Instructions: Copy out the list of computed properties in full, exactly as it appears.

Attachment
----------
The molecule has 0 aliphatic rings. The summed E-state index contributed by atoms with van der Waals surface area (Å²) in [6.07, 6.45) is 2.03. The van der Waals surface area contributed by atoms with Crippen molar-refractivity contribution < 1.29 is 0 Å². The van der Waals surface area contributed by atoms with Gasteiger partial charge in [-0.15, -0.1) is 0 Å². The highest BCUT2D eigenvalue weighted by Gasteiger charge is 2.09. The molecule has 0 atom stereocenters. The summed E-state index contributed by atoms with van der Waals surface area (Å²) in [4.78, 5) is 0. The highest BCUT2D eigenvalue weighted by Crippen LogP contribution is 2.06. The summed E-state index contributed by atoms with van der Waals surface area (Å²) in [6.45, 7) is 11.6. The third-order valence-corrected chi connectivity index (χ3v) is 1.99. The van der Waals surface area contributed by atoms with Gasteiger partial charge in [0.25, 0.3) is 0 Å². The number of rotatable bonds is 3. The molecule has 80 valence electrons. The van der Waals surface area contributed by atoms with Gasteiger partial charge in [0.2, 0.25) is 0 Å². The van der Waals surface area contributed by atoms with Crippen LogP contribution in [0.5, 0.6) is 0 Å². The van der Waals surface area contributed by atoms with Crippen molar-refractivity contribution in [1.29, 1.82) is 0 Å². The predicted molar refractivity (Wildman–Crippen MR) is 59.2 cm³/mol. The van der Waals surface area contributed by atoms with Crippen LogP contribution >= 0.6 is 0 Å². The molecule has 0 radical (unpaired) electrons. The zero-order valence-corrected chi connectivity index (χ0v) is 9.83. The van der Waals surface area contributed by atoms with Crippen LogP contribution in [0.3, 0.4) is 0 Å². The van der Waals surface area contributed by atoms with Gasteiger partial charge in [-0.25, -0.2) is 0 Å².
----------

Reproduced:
The molecule has 0 aliphatic rings. The summed E-state index contributed by atoms with van der Waals surface area (Å²) in [6.07, 6.45) is 2.03. The van der Waals surface area contributed by atoms with Crippen molar-refractivity contribution < 1.29 is 0 Å². The van der Waals surface area contributed by atoms with Gasteiger partial charge in [-0.15, -0.1) is 0 Å². The highest BCUT2D eigenvalue weighted by Gasteiger charge is 2.09. The molecule has 0 atom stereocenters. The summed E-state index contributed by atoms with van der Waals surface area (Å²) in [4.78, 5) is 0. The highest BCUT2D eigenvalue weighted by Crippen LogP contribution is 2.06. The summed E-state index contributed by atoms with van der Waals surface area (Å²) in [6.45, 7) is 11.6. The third-order valence-corrected chi connectivity index (χ3v) is 1.99. The van der Waals surface area contributed by atoms with Gasteiger partial charge in [0.25, 0.3) is 0 Å². The number of rotatable bonds is 3. The molecule has 80 valence electrons. The van der Waals surface area contributed by atoms with Gasteiger partial charge in [0.2, 0.25) is 0 Å². The van der Waals surface area contributed by atoms with Crippen LogP contribution in [0.5, 0.6) is 0 Å². The van der Waals surface area contributed by atoms with Crippen molar-refractivity contribution in [1.29, 1.82) is 0 Å². The predicted molar refractivity (Wildman–Crippen MR) is 59.2 cm³/mol. The van der Waals surface area contributed by atoms with Crippen LogP contribution >= 0.6 is 0 Å². The molecule has 0 radical (unpaired) electrons. The zero-order valence-corrected chi connectivity index (χ0v) is 9.83. The van der Waals surface area contributed by atoms with Crippen LogP contribution in [0.3, 0.4) is 0 Å². The van der Waals surface area contributed by atoms with Gasteiger partial charge in [-0.25, -0.2) is 0 Å².